If you're an X100 owner, you'll be disheartened to hear that the X-Pro1's auto-focus system is not much faster or more accurate. When set in Multi-area AF, the X-Pro1 will consistently fail to acquire the right target, and even when it does it will take a second or so to achieve focus - it does this even when the target looks obvious. What this means is that you can essentially rule out shooting fast moving subjects with the camera, and in low-light AF speed and accuracy drop noticeably. To be fair, low-light auto-focus is something all mirrorless system cameras with their contrast detect AF systems struggle with, but the X-Pro1's AF is slower than the best of the current generation of mirrorless cameras.
The AF speed will compound with the longer lenses, the 35mm focuses slower than the 18mm and the 60mm will hunt the longest. It's simply maddening, as the slow AF has cost us more shots than we'd like – the best way to describe it is that the X-Pro1's AF response feels more like a digital compact camera's than a DSLR or contemporary mirrorless system camera.
If you decide to circumvent the sluggish Multi-AF mode with manual selection of AF points, the X-Pro1 doesn't make it easy. To open up AF selection, you have to first press the AF button, then select the AF point via the d-pad – and these controls are on the opposite ends of the camera! It takes a while to even get used to, and it means constant two-handed operation of the camera. The second or so it takes to do this also means that the X-Pro1 is unsuitable for quick shots where you only have that second to shoot. To Fujifilm's credit they've shifted the AF button down to the last button on the left row instead of the second place it was on the X100, making it easier to find by feel.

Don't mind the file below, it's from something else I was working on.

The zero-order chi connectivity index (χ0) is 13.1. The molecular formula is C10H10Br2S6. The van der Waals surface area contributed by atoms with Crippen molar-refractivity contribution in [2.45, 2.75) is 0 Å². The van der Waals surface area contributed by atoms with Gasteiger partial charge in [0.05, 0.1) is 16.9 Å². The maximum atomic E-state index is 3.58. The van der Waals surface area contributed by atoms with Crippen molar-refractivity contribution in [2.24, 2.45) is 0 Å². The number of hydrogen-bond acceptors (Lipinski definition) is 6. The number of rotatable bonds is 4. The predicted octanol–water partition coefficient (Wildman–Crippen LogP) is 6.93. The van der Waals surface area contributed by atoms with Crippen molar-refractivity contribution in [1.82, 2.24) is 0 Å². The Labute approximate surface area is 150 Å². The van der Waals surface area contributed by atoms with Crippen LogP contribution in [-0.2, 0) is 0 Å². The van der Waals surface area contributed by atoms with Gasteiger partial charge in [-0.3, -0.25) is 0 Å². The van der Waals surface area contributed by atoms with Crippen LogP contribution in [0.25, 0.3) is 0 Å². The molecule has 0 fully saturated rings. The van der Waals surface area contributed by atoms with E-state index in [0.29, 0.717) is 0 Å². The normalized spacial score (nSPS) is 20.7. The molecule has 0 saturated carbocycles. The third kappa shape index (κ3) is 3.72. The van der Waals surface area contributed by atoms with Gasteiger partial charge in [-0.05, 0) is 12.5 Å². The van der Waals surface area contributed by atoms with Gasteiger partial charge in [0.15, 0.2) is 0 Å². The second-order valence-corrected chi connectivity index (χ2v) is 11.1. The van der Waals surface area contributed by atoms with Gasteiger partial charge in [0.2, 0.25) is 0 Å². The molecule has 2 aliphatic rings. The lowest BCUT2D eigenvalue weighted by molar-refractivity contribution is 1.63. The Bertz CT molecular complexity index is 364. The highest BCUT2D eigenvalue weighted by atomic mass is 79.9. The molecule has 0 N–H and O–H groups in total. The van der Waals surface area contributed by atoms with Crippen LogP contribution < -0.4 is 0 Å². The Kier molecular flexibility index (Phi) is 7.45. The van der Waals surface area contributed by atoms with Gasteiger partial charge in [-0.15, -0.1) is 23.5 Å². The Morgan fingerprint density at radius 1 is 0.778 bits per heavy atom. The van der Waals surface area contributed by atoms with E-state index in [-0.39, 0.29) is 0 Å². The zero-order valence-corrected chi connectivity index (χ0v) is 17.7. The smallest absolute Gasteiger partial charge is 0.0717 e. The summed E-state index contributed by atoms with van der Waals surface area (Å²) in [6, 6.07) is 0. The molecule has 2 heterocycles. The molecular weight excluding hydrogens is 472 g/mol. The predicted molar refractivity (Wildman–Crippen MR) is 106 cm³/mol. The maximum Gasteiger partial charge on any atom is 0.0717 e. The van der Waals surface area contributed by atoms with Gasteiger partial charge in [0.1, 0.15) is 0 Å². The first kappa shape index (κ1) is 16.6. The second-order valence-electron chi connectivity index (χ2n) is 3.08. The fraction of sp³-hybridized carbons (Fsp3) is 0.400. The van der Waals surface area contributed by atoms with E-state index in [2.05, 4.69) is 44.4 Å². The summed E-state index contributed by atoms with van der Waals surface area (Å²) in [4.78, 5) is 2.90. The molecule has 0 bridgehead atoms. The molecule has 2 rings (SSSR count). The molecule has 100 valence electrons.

Manually selecting AF points in the optical viewfinder mode is even more challenging. Because the viewfinder is not aligned with the lens, neither is the focus point. The X-Pro1 tries to help by providing an approximate of the eventual focus point and framing, but only after you've selected it and not during.
Perhaps to compensate for the sluggish AF, the AF Lock button is situated on the thumb-rest within easy reach, which means you can set focus, re-compose and shoot. This is one way to work around the X-Pro1's slow AF, the other is to engage manual focusing via the focus mode switch beside the lens. Like the X100, manual focus is driven electronically. While the focus rings feel like they react more responsively than the X100 (which took ages to change focus manually) they're still slow. Manual focusing is not reflected in the optical viewfinder, you must switch to the electronic viewfinder or the back monitor in order to check focus. To check focus, you can press down on the command dial and the X-Pro1 will magnify into the focus point.
We had the unique opportunity to shoot with both the X-Pro1 and the new Olympus OM-D E-M5 at the same time, and the latter camera has solved the AF challenge in an elegant way. To manually dictate an AF point while in Multi-frame AF mode on the Olympus E-M5, you simply tap any direction on the d-pad and the camera will automatically open up AF point selection. To go back to Multi-area AF mode, drive the AF point beyond the edges of the selection points. It's fast and easy, a single-step action compared to the X-Pro's two steps.
Besides the user interface, Fujifilm could learn another valuable lesson from Olympus. Olympus' first two mirrorless system cameras, the PEN E-P1 and E-P2, also had sluggish AF systems. They pulled off an impressive overhaul with the E-P3 however, that camera (and now the E-M5) offers lighting quick and accurate AF, with the ability to detect and focus on faces and eyes.
Unfortunately, the X-Pro1's auto-focus system doesn't improve beyond the X100 and X10, and that's disappointing. Surprisingly, it seems that Fujifilm doesn't think their auto-focus systems need work – during our interview with the X-Pro1's product manager, Kawahara looked genuinely surprised to hear us say the X100's AF had problems (he also honestly seemed to like the single-function RAW button).